Ephesians 5:21 poses a conundrum: Paul commends Spirit-filled Christians for “submitting to one another.” Isolate the verse from its context, and it almost sounds as if the Apostle teaches a kind of mutual, universal submission, without regard to any structured leadership, hierarchy, or chain of command—as if he means to declare all authority void.
But in the very next verse, Paul expressly commands wives to be subject to their husbands (v. 22). Half a chapter later, he commands children to obey their parents (6:1) and slaves to obey their masters (6:5). Those injunctions aren’t followed by calls for reciprocal submission. Instead, husbands are commanded to love their wives, fathers are forbidden to provoke their children, and masters are urged to treat their slaves with Christlike generosity, goodwill, and respect. In other words, Ephesians 5:21 introduces a long passage that is all about how people under authority should respond to those in authority and vice versa. The Apostle Paul, plainly, was no egalitarian.
The true meaning of the text, as always, is seen by looking at the context. The theme of this extended section of the epistle is love: “Walk in love, as Christ loved us” (v. 2).
The dominant chord that ties all the practical admonitions of Ephesians 4–5 together is the self-sacrificial nature of authentic, Christlike love. The theme is introduced in 3:17, where Paul prays that the Ephesians would be “rooted and grounded in love.” From there through the end of chapter 5, the word love appears nine times. Every time Paul riffs on a related theme, he returns to the tonic note for resolution: “Walk in love.”
Specifically, he portrays love as service and sacrifice. He starts by highlighting virtues like “humility and gentleness, with patience [and forbearance]” (4:2). He calls the church to pursue unity and live in harmony (vv. 3–6). He reminds the church of God’s love embodied in Christ and challenges her to use the many gifts Christ has given her “so that [the body] builds itself up in love” (vv. 7–16). He then gives Christians a series of admonitions about practical holiness and gracious speech, culminating in this: “Be kind to one another, tenderhearted, forgiving one another, as God in Christ forgave you” (v. 32).
Chapter 5 turns to the subjects of sexual purity, chaste speech, and holy wisdom (vv. 3–17). Love remains the theme, but this subsection debunks several expressions of counterfeit love: fornication, covetousness, and any brand of carnal camaraderie where bawdy conversation is the main glue binding the brotherhood together.
The apex of the entire section is the famous command to be filled with the Spirit. Paul names three specific traits that epitomize the Spirit-filled life. All of them are practical expressions of love: 1) joyful praise; 2) constant thanksgiving; and 3) deferential humility.
There is Ephesians 5:21 in context. Clearly, Paul has no agenda to eliminate authority or headship in the home, church, or any other realm of human relationships. He is simply telling the Ephesians how to imitate Christ’s love.
Human love is on display at its best and brightest in the humiliation of Christ, who “made himself nothing, taking the form of a servant,” then further sacrificed His own interests “to the point of death, even death on a cross” (Phil. 2:6–8). His voluntary submission did not diminish (much less void) the truth that He is Lord of all. Indeed, it eternally and unshakably established His authority. It is the very ground on which “God has highly exalted him” (vv. 9–11).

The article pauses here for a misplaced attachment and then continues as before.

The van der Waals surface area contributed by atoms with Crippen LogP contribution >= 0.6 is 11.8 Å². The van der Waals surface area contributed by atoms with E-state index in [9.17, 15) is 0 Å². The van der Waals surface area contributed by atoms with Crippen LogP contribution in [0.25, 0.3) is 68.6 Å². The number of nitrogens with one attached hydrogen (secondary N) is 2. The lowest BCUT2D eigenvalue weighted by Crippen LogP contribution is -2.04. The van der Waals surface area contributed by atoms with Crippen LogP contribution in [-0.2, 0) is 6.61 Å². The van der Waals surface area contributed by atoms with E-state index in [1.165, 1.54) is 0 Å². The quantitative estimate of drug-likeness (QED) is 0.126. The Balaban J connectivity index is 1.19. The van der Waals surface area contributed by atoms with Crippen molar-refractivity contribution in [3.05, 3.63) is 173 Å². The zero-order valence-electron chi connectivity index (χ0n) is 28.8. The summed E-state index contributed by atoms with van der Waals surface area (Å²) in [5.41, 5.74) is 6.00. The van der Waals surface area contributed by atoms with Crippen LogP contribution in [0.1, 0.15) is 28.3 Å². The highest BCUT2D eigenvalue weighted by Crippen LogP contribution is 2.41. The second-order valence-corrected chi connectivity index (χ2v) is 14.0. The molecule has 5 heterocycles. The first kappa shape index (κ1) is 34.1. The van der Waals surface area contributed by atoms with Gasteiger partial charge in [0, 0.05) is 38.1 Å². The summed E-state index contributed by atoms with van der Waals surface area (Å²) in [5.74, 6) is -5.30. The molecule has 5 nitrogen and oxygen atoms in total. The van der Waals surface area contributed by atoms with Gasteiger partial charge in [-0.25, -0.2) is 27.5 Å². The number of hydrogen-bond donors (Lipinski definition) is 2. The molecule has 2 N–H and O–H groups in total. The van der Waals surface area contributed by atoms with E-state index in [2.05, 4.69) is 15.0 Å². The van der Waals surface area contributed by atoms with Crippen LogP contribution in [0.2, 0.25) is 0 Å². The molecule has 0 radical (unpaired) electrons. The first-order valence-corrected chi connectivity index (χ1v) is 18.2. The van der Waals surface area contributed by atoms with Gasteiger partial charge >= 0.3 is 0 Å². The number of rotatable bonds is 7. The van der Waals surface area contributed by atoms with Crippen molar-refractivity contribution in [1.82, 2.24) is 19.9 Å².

Moreover, Scripture everywhere teaches us to have the same mind: “Do nothing from rivalry or conceit, but in humility count others more significant than yourselves” (v. 3). “Clothe yourselves, all of you, with humility toward one another, for ‘God opposes the proud but gives grace to the humble'” (1 Peter 5:5). “Be subject to . . . every fellow worker and laborer” (1 Cor. 16:16). “Love one another with brotherly affection. Outdo one another in showing honor” (Rom. 12:10).
In Jesus’ own words: “If I then, your Lord and Teacher, have washed your feet, you also ought to wash one another’s feet. For I have given you an example, that you also should do just as I have done to you” (John 13:14–15). Scripture does indeed call every believer to have a servant’s heart and a humble self-image.
Ephesians 5:21 is simply an echo of that principle. It compels us to prefer one another in honor and service. It is not a call for a domestic or ecclesiastical egalitarianism that renders the very idea of headship and submission null and void. If Paul had wanted to make such a statement, Ephesians 5–6 would have been the place to say so plainly. Instead he says the opposite, recognizing the divinely ordained place of headship and submission in marriage and across the spectrum of human relationships.
Are Christians in positions of authority exempt from the command to value others more highly than self? By no means. Christ Himself addressed that question: “Whoever would be great among you must be your servant, and whoever would be first among you must be your slave, even as the Son of Man came not to be served but to serve, and to give his life as a ransom for many” (Matt. 20:25–28).
Here’s a simple guideline: When there is an opportunity to render service or give honor, the godly person will defer to others. Those who would lead should act as servants.
But when an issue involving authority arises, we all must submit to those whom God has placed over us. That’s what true, Christlike love demands.